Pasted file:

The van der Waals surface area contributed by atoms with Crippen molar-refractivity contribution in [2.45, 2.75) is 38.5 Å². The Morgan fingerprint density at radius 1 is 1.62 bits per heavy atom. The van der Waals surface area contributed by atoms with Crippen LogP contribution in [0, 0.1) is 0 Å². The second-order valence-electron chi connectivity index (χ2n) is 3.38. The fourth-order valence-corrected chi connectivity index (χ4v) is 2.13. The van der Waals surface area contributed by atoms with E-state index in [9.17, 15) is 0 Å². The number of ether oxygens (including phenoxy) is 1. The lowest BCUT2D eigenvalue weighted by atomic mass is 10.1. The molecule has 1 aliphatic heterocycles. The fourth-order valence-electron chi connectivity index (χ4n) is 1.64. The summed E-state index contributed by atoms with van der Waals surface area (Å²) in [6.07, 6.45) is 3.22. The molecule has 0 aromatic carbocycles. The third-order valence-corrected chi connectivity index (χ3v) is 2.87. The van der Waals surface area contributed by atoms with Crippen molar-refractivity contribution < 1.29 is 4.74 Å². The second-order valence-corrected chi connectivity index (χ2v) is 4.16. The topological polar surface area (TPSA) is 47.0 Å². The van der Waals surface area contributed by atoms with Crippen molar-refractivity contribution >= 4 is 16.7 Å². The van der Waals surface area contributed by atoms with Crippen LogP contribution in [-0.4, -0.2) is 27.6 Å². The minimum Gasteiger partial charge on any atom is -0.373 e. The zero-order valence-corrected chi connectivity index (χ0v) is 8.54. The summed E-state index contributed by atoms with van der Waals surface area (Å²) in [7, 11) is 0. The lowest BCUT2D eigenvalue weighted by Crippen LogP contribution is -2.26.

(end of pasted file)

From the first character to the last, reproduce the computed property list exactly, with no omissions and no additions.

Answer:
The van der Waals surface area contributed by atoms with Crippen molar-refractivity contribution in [2.45, 2.75) is 38.5 Å². The Morgan fingerprint density at radius 1 is 1.62 bits per heavy atom. The van der Waals surface area contributed by atoms with Crippen LogP contribution in [0, 0.1) is 0 Å². The second-order valence-electron chi connectivity index (χ2n) is 3.38. The fourth-order valence-corrected chi connectivity index (χ4v) is 2.13. The van der Waals surface area contributed by atoms with E-state index in [9.17, 15) is 0 Å². The number of ether oxygens (including phenoxy) is 1. The lowest BCUT2D eigenvalue weighted by atomic mass is 10.1. The molecule has 1 aliphatic heterocycles. The fourth-order valence-electron chi connectivity index (χ4n) is 1.64. The summed E-state index contributed by atoms with van der Waals surface area (Å²) in [6.07, 6.45) is 3.22. The molecule has 0 aromatic carbocycles. The third-order valence-corrected chi connectivity index (χ3v) is 2.87. The van der Waals surface area contributed by atoms with Crippen molar-refractivity contribution < 1.29 is 4.74 Å². The second-order valence-corrected chi connectivity index (χ2v) is 4.16. The topological polar surface area (TPSA) is 47.0 Å². The van der Waals surface area contributed by atoms with Crippen molar-refractivity contribution >= 4 is 16.7 Å². The van der Waals surface area contributed by atoms with Crippen LogP contribution in [-0.4, -0.2) is 27.6 Å². The minimum Gasteiger partial charge on any atom is -0.373 e. The zero-order valence-corrected chi connectivity index (χ0v) is 8.54. The summed E-state index contributed by atoms with van der Waals surface area (Å²) in [7, 11) is 0. The lowest BCUT2D eigenvalue weighted by Crippen LogP contribution is -2.26.